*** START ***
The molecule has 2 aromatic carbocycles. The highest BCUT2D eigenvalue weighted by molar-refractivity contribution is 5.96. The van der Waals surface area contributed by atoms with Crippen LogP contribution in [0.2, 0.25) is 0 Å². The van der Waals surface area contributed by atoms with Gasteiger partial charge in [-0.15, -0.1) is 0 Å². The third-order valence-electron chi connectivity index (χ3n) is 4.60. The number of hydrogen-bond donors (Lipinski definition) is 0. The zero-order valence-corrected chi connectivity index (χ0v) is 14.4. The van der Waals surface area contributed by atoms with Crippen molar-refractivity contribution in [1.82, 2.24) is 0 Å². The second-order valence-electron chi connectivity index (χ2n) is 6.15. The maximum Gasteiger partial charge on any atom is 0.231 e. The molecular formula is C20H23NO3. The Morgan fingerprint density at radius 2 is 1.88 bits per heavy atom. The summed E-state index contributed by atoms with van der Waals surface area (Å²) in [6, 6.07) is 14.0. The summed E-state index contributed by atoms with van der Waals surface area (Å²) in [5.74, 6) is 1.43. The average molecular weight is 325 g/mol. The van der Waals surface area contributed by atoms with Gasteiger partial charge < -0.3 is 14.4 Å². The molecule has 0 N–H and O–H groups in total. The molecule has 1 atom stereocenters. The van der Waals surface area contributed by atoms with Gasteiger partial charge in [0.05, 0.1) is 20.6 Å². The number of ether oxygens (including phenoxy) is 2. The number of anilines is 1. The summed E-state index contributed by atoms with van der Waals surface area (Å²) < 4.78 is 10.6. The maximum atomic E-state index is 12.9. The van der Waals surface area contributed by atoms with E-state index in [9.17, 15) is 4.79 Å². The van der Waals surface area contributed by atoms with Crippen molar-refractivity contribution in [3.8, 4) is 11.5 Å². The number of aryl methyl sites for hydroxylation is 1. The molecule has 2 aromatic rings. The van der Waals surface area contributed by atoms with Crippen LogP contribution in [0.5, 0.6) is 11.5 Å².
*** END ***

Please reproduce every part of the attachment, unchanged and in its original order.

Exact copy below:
The molecule has 2 aromatic carbocycles. The highest BCUT2D eigenvalue weighted by molar-refractivity contribution is 5.96. The van der Waals surface area contributed by atoms with Crippen LogP contribution in [0.2, 0.25) is 0 Å². The van der Waals surface area contributed by atoms with Gasteiger partial charge in [-0.15, -0.1) is 0 Å². The third-order valence-electron chi connectivity index (χ3n) is 4.60. The number of hydrogen-bond donors (Lipinski definition) is 0. The zero-order valence-corrected chi connectivity index (χ0v) is 14.4. The van der Waals surface area contributed by atoms with Crippen molar-refractivity contribution in [1.82, 2.24) is 0 Å². The second-order valence-electron chi connectivity index (χ2n) is 6.15. The maximum Gasteiger partial charge on any atom is 0.231 e. The molecular formula is C20H23NO3. The Morgan fingerprint density at radius 2 is 1.88 bits per heavy atom. The summed E-state index contributed by atoms with van der Waals surface area (Å²) in [6, 6.07) is 14.0. The summed E-state index contributed by atoms with van der Waals surface area (Å²) in [5.74, 6) is 1.43. The average molecular weight is 325 g/mol. The van der Waals surface area contributed by atoms with Gasteiger partial charge < -0.3 is 14.4 Å². The molecule has 0 N–H and O–H groups in total. The molecule has 1 atom stereocenters. The van der Waals surface area contributed by atoms with Gasteiger partial charge in [0.05, 0.1) is 20.6 Å². The number of ether oxygens (including phenoxy) is 2. The number of anilines is 1. The summed E-state index contributed by atoms with van der Waals surface area (Å²) < 4.78 is 10.6. The maximum atomic E-state index is 12.9. The van der Waals surface area contributed by atoms with E-state index in [9.17, 15) is 4.79 Å². The van der Waals surface area contributed by atoms with Crippen molar-refractivity contribution in [3.8, 4) is 11.5 Å². The number of aryl methyl sites for hydroxylation is 1. The molecule has 2 aromatic rings. The van der Waals surface area contributed by atoms with Crippen LogP contribution in [0.5, 0.6) is 11.5 Å².